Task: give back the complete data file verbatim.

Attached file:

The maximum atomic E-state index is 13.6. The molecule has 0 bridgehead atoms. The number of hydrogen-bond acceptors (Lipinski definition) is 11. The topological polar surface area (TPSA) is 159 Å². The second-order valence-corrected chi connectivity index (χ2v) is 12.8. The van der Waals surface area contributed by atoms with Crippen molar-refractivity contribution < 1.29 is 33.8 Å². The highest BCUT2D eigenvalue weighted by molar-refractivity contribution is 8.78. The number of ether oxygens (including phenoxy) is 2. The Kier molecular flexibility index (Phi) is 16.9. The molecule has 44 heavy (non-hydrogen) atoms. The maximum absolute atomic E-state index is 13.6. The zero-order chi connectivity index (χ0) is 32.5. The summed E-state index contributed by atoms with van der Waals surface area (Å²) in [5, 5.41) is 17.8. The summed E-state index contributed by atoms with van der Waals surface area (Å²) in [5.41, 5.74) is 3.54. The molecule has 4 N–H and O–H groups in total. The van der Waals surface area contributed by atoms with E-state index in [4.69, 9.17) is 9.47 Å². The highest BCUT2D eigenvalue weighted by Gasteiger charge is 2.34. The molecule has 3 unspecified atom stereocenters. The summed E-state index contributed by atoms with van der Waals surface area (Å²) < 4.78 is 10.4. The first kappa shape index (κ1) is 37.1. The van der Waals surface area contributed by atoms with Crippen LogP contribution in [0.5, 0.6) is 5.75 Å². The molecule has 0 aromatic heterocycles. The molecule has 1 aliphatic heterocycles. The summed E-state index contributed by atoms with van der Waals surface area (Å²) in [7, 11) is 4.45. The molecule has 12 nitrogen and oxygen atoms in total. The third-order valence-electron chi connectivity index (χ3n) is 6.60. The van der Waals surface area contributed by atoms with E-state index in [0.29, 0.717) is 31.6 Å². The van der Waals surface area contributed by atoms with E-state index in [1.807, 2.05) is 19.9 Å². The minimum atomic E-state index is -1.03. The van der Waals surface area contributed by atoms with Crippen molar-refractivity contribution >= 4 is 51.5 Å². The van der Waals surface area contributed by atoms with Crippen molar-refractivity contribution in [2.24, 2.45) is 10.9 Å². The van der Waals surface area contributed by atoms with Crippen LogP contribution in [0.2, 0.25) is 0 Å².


The maximum atomic E-state index is 13.6. The molecule has 0 bridgehead atoms. The number of hydrogen-bond acceptors (Lipinski definition) is 11. The topological polar surface area (TPSA) is 159 Å². The second-order valence-corrected chi connectivity index (χ2v) is 12.8. The van der Waals surface area contributed by atoms with Crippen molar-refractivity contribution < 1.29 is 33.8 Å². The highest BCUT2D eigenvalue weighted by molar-refractivity contribution is 8.78. The number of ether oxygens (including phenoxy) is 2. The Kier molecular flexibility index (Phi) is 16.9. The molecule has 44 heavy (non-hydrogen) atoms. The maximum absolute atomic E-state index is 13.6. The zero-order chi connectivity index (χ0) is 32.5. The summed E-state index contributed by atoms with van der Waals surface area (Å²) in [5, 5.41) is 17.8. The summed E-state index contributed by atoms with van der Waals surface area (Å²) in [5.41, 5.74) is 3.54. The molecule has 4 N–H and O–H groups in total. The van der Waals surface area contributed by atoms with E-state index in [4.69, 9.17) is 9.47 Å². The highest BCUT2D eigenvalue weighted by Gasteiger charge is 2.34. The molecule has 3 unspecified atom stereocenters. The summed E-state index contributed by atoms with van der Waals surface area (Å²) < 4.78 is 10.4. The first kappa shape index (κ1) is 37.1. The van der Waals surface area contributed by atoms with Crippen LogP contribution in [0.5, 0.6) is 5.75 Å². The molecule has 0 aromatic heterocycles. The molecule has 1 aliphatic heterocycles. The summed E-state index contributed by atoms with van der Waals surface area (Å²) in [7, 11) is 4.45. The molecule has 12 nitrogen and oxygen atoms in total. The third-order valence-electron chi connectivity index (χ3n) is 6.60. The van der Waals surface area contributed by atoms with E-state index in [0.29, 0.717) is 31.6 Å². The van der Waals surface area contributed by atoms with E-state index in [1.807, 2.05) is 19.9 Å². The minimum atomic E-state index is -1.03. The van der Waals surface area contributed by atoms with Crippen molar-refractivity contribution >= 4 is 51.5 Å². The van der Waals surface area contributed by atoms with Crippen molar-refractivity contribution in [2.24, 2.45) is 10.9 Å². The van der Waals surface area contributed by atoms with Crippen LogP contribution in [0.2, 0.25) is 0 Å².